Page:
Pianist Pushes 800-Pound Piano Through Manhattan To Play For Free — And The City Adores Him For It

Feb 23, 2021 by apost team

Colin Huggins has a passion for music. He turned that passion into a career, working for the Joffrey Ballet as an accompanist on the piano. Many musicians dream of achieving such a position, but Huggins seems to have wanted to make his music more available to the public. In 2007, he decided to take his music out into the open — literally. Since then, Huggins pushes his piano half a mile, several days a week, in order to play for the public in Washington Square Park in New York City. Huggins has been doing this for over 15 years, and local residents have come to know him as the piano man.

But Huggins is more than just a busker. He doesn’t play with the hopes of getting big and playing for a living one day. Instead, he seems to play with the desire to bring classical music to people who normally wouldn’t seek it out themselves. It may seem like very few people enjoy classical music these days, but all it takes is one look at the crowds around Huggins and his piano to know that it can be as popular as any other genre — if the circumstances are right. And Huggins certainly knows his audience members, some of whom burst into tears when they hear this pianist play.

Huggins appreciates the love the neighborhood has shown him and reciprocates with his hard work. He plays four days a week, rain or shine, in the frigid New York winters and in the muggy heat of Manhattan summers.

Be sure to reach the end of this article to see the full video :-) 

Huggins lives half a mile away from the park where he plays, which means he has to push the 800-pound piano a mile round-trip every single day he plays, as the New York Post reports. That kind of work requires real love, both for the music he plays and for the community he lives in. Huggins seems to give his music his all, just like how he puts his effort into pushing the piano to the place where he performs.

As for the music itself, Huggins is a very talented pianist. You can hear his skills in the video below, but the love that locals have shown him speaks volumes about his ability. He started out at a professional level, and Huggins has been playing for four days a week, nearly every week, for more than 15 years, as The New York Times reports. Any professional pianist with that much practice would develop into a talent worth the crowds that Huggins draws. Without any marketing or famous career, Huggins' talents have brought crowds of dozens around him for over a decade.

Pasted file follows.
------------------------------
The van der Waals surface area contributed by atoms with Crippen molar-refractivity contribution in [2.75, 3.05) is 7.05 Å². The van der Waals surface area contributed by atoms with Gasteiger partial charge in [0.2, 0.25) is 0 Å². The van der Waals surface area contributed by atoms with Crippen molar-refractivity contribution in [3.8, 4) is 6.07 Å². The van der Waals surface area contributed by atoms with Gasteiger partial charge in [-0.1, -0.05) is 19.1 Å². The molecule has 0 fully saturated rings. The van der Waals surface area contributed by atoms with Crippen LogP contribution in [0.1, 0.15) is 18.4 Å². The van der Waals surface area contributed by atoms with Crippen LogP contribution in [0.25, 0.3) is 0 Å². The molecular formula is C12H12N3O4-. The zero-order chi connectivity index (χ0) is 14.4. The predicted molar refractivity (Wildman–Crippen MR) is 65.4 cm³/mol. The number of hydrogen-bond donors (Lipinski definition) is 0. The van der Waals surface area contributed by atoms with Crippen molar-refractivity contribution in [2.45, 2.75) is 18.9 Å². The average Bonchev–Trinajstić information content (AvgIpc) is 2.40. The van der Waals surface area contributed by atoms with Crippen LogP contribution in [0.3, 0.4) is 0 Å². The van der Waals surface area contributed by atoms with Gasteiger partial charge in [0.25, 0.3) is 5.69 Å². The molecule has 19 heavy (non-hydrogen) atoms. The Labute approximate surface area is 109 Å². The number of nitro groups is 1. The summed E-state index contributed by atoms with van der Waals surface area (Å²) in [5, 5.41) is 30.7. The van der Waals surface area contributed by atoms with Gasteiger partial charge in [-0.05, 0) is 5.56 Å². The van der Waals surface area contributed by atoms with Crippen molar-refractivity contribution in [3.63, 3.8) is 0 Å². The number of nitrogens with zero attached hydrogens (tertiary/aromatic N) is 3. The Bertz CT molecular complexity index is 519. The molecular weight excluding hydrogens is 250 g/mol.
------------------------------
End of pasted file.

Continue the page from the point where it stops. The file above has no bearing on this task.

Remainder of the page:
Huggins’ hard work has not gone unnoticed. In 2016, Huggins crowdfunded for a new instrument and bought a Yamaha C5 piano. Around three years later, another crowdfunding campaign gave him enough money for the Steinway B grand piano he plays today. Steinways don't come cheap, and locals' love for him shines as bright as the glossy paint on the expensive instrument. Although the grand piano is certainly more difficult to transport than the little upright piano Huggins started with, he seems happy to push harder if that means he is delivering a brighter sound to the audience he loves. 


Because He Loves It

Maybe the love Huggins' community has shown him has driven his almost fanatical devotion to play for them, but just from hearing him talk in the video below, it is clear that he truly cares. Huggins says in the below video that when he plays, he doesn't just think about the emotional content of the music he's playing. He also listens to the people around him and is receptive to their needs. He thinks about what makes his public concerts special and tries to make every performance an experience for the hundreds who walk by. It seems like those people can feel the attention he’s paying to them because he turns heads even among the busy New York City crowds.

Maybe it's Huggins’ care for others that makes his concerts so special. In any case, he consistently draws large crowds of people who circle around just to see and listen to the piano man. Some go well out of their way to visit the quiet Manhattan neighborhood, and at this point, Huggins' reputation likely precedes him in Washington Square Park. But every day he plays, he rises to the occasion and likely amazes even those who have heard him play dozens of times before. In most classical concerts, the pianist can seem distant from the audience. Huggins looks his audience in the eye and smiles at them from only a few feet away.

Because Huggins is thinking about the people around him, he is able to keep his performances fresh enough to make people come back for more. 

A Special Way To Listen